Vizzuality and Geostatistical Methods that Combat Deforestation and Species Extinction

Features

  • Author: Lillian Pierson
  • Date: 31 May 2013
  • Copyright: First image appears courtesy of iStock Photo

The geographic information systems (GIS) industry has been largely dominated by ESRI proprietary software. Before the development of sophisticated open-source GIS tools, if you wanted to make a digital map or perform spatial analysis then you would have to purchase the costly ESRI software and possibly a few extensions or add-ons to help you get the job done.

When you did manage to complete the analysis, there was no way to reconstruct what was done by looking at the output. As open source tools have matured there are more GIS alternatives available, but the tools are still difficult to use and, before CartoDB, there was no one-fits-all solution.

thumbnail image: Vizzuality and Geostatistical Methods that Combat Deforestation and Species Extinction

CartoDB was designed to combine some of the best open source GIS technologies into one flexible platform. Key features of the CartoDB software allow its users to quickly and easily generate maps that are more brilliant and eye-catching than those generally created with proprietary GIS software. What’s more, you don’t have to be an experienced GIS practitioner to use CartoDB.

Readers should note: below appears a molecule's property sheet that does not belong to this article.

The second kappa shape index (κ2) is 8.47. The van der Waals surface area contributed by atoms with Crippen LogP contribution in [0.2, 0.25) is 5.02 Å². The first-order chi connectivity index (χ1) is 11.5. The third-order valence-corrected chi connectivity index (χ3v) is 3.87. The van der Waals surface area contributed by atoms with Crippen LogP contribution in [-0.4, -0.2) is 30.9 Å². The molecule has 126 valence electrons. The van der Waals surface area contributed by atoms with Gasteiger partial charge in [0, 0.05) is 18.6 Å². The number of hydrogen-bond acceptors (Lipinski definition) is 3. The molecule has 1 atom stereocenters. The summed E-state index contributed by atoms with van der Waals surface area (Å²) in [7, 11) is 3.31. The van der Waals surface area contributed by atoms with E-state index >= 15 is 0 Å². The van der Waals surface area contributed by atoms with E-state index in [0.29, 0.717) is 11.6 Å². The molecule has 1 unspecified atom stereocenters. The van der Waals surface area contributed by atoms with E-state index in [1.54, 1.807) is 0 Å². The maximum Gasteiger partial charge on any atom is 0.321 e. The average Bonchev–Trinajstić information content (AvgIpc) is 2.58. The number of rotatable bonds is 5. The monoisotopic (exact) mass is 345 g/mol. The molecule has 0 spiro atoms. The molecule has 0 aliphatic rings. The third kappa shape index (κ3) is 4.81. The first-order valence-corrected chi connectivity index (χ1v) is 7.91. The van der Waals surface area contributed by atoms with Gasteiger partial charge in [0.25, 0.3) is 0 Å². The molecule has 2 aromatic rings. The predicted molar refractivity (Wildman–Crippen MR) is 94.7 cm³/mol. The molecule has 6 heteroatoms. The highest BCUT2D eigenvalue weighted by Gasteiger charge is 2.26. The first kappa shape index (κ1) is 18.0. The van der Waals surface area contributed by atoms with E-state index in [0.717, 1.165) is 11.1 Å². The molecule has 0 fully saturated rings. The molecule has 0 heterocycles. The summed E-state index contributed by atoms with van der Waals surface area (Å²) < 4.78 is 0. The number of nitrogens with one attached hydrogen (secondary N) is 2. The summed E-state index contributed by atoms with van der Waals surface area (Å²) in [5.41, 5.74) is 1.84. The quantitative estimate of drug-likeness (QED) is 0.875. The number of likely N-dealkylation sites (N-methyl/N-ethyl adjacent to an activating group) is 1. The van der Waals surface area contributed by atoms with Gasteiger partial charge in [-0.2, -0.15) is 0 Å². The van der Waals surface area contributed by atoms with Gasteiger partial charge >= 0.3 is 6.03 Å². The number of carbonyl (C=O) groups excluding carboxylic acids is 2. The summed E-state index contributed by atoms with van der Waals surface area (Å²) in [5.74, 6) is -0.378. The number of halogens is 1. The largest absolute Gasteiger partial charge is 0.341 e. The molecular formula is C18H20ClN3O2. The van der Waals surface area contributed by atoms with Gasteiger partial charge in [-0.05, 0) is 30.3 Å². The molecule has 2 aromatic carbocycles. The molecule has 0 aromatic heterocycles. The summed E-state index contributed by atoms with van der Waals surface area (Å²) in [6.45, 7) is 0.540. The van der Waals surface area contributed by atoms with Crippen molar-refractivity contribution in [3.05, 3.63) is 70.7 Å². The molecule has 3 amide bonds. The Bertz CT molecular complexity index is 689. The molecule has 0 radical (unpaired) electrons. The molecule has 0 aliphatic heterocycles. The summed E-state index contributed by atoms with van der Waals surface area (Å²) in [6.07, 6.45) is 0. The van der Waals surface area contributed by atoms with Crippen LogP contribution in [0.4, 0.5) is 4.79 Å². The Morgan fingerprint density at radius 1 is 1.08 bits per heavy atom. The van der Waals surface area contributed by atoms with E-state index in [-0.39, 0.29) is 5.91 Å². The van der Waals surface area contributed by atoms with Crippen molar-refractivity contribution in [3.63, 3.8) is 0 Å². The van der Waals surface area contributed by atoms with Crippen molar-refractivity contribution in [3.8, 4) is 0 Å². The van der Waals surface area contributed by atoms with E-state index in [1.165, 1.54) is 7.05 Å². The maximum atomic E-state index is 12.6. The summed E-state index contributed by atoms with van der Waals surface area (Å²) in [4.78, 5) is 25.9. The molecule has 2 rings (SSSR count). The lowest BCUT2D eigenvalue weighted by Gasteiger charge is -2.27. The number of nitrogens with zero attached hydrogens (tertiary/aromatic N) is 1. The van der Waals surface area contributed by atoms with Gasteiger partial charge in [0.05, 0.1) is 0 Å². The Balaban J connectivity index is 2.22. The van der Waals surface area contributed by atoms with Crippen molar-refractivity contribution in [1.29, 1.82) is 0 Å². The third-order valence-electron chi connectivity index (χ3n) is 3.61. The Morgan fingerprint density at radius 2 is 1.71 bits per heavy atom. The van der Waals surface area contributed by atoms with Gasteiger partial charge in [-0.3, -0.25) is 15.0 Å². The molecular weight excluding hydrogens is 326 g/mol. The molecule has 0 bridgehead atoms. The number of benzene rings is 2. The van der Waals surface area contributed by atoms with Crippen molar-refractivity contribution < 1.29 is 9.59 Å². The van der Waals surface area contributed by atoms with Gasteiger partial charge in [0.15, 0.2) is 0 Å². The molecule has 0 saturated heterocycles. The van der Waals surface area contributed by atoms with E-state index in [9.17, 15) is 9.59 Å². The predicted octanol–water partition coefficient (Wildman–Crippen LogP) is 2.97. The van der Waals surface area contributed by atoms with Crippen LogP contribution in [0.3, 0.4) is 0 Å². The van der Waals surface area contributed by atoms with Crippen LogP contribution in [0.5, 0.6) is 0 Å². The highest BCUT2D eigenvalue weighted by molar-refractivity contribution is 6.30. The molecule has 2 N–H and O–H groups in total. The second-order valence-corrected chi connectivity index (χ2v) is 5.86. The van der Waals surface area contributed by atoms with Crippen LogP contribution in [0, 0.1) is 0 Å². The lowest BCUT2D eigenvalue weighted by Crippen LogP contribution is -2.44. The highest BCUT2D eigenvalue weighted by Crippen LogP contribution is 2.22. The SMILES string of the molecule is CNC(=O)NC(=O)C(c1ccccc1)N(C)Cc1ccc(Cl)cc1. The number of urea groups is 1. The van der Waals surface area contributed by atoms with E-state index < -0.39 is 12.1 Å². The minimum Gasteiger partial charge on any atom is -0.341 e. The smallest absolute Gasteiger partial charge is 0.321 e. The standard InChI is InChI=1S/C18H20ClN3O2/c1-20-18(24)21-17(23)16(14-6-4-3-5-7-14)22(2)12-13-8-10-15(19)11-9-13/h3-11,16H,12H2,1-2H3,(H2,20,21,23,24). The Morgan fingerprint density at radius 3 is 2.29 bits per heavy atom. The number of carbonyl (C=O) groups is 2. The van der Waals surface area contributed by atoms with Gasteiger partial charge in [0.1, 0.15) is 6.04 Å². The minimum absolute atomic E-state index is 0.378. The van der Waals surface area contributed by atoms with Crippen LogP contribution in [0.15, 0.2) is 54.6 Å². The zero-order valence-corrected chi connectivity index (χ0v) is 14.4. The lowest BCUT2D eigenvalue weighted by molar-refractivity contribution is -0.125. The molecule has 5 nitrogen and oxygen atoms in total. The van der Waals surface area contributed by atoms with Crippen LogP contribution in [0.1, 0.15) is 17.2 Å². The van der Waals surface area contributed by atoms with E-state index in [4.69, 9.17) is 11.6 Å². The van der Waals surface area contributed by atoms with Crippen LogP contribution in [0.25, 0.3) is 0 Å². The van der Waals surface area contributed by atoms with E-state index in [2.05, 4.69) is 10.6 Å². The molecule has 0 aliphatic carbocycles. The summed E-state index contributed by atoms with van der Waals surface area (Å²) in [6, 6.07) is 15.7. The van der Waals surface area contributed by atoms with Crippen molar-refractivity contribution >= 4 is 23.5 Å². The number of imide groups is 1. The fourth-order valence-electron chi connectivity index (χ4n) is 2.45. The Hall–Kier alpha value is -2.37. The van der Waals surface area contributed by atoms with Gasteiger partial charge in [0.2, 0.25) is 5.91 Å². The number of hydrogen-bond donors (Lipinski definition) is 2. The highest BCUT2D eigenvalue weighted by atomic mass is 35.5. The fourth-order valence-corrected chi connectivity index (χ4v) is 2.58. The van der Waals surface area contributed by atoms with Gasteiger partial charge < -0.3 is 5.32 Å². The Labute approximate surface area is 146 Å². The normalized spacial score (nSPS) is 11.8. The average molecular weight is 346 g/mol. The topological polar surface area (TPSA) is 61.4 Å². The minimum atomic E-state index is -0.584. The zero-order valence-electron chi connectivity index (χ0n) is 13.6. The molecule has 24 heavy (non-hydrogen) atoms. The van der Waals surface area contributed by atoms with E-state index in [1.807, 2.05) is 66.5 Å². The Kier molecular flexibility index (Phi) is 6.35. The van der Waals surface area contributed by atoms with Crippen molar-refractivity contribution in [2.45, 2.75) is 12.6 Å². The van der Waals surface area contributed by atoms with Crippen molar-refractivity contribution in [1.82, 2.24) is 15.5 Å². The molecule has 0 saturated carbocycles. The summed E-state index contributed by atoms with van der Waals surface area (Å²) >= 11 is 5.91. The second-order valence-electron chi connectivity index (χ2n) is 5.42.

This is a story about how the founders of Vizzuality and CartoDB are using their products to perform advanced spatial statistics that offer solutions to challenging environmental problems associated with deforestation and species extinction. 

Vizzuality Supports the World Resources Institute and IUCN to Combat Deforestation and Species Extinction

Vizzuality is currently working with the World Resources Institute (WRI) to make deforestation transparent by developing a platform to visualize deforestation on a near real-time basis. This work is part of Global Forest Watch 2.0 (GFW2), a WRI monitoring system that is slated to launch in late 2013.

Vizzuality is using CartoDB in this project to create an interactive map of large-scale time-series data that provides insights on environmental metrics that surround deforestation. The interactivity of the map output makes this data visualization more like a location intelligence dashboard than a map, per se.

Figure 1: Global Forest Watch 2.0 Demo

In addition, Vizzuality is also working on a project to offer biodiversity analytics and informatics to support Red List species extinction threat assessments for the International Union for Conservation of Nature (IUCN).

In this project Vizzuality and its partner Kew Gardens have utilized CartoDB technology to develop a Geospatial Conservation Assessment Tool (GeoCAT) that is hosted on the cloud, designed to integrate into the Red List website, and available to remote users for real-time collaboration.

The data analysis methodologies that support each map in GeoCAT are stored with the output in a sharable format, so that collaborators can easily see and recreate the analyses. 

The Statistics Behind Global Forest Watch 2.0 and GeoCAT